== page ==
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Pharmacy and Medications

Safety of Mixing These Medications

10/26/2010

Question:

Trazadone,celexa,klonopin,prazosin,propranlol, is there any danger with the combination of the meds

Answer:

When looking at the medications you have listed in your question, there are no major interactions or concerns with taking these medications together. It is always best to check with a healthcare provider before beginning any new prescription medication, other-the-counter medication, herbal, or supplement.

Prazosin and propranolol may be used for a variety of medical conditions. Both affect blood pressure and taking both prazosin and propranolol may increase the risk of your blood pressure dropping too low. You may feel dizzy, light-headed or may even pass out if your blood pressure becomes too low. A decrease in blood pressure is especially likely when getting up from sitting or lying down. Stand up slowly, especially when getting up from lying down to avoid falling.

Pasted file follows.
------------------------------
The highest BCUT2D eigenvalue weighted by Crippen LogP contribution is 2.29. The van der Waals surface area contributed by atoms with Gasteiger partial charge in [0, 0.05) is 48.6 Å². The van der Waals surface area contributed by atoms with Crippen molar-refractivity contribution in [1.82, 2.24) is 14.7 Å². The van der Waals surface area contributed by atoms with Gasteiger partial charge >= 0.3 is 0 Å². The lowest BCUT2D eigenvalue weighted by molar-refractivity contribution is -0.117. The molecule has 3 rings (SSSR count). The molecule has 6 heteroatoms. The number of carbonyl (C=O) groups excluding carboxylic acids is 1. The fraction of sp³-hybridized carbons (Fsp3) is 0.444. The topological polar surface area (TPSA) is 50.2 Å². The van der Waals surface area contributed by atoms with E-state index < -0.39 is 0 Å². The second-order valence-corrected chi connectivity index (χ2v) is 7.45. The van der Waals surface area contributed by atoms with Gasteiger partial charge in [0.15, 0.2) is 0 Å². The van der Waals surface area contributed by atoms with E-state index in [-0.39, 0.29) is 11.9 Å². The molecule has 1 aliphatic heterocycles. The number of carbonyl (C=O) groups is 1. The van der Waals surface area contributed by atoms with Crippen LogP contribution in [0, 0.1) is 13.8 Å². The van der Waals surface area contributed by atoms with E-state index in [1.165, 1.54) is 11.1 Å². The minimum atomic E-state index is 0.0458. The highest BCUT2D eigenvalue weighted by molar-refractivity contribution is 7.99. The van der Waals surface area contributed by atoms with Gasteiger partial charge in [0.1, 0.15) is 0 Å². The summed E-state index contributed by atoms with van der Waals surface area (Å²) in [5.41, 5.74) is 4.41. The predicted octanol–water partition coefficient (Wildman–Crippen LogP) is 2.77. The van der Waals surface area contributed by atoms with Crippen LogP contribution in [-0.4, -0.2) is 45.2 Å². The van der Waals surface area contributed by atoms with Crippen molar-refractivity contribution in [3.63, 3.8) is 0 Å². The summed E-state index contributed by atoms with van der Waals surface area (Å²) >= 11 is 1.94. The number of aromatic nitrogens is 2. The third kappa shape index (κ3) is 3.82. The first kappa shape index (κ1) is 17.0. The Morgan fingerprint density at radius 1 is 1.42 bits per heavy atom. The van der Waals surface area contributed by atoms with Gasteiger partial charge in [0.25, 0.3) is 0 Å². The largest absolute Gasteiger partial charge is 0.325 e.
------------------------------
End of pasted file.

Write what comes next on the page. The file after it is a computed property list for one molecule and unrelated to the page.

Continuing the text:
Trazodone and Celexa both affect levels of a chemical known as serotonin. Using multiple agents that affect this chemical is very common but may increase your risk for a condition known as serotonin syndrome. This condition, although serious, is not common. Some symptoms of serotonin syndrome include headache, diarrhea, shivering, and confusion. This complication is more likely to develop soon after starting a new medication or after increasing the dose of a medication. Always contact a healthcare provider if you notice any new, unusual, or worsening symptoms.

It is a good idea to create and keep updated a list of all your medications along with their doses and why they are being taken. Carry this list with you at all times but especially be sure to take this list to any doctor appointment. This list will allow any new doctor or specialist to appropriately assess your condition and make changes or additions to your medications. It is also a good idea to use only one pharmacy for filling all of your prescriptions. This allows your pharmacist to become familiar with your medical conditions and medication regimen and to check for interactions any time a new medication is started.

Submitted by:
Jessi Davis
PharmD Candidate 2011
The University of Toledo College of Pharmacy

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Response by:

Carmen M Hadley, RPh, CSPI
Former Clinical Instructor
College of Pharmacy
The Ohio State University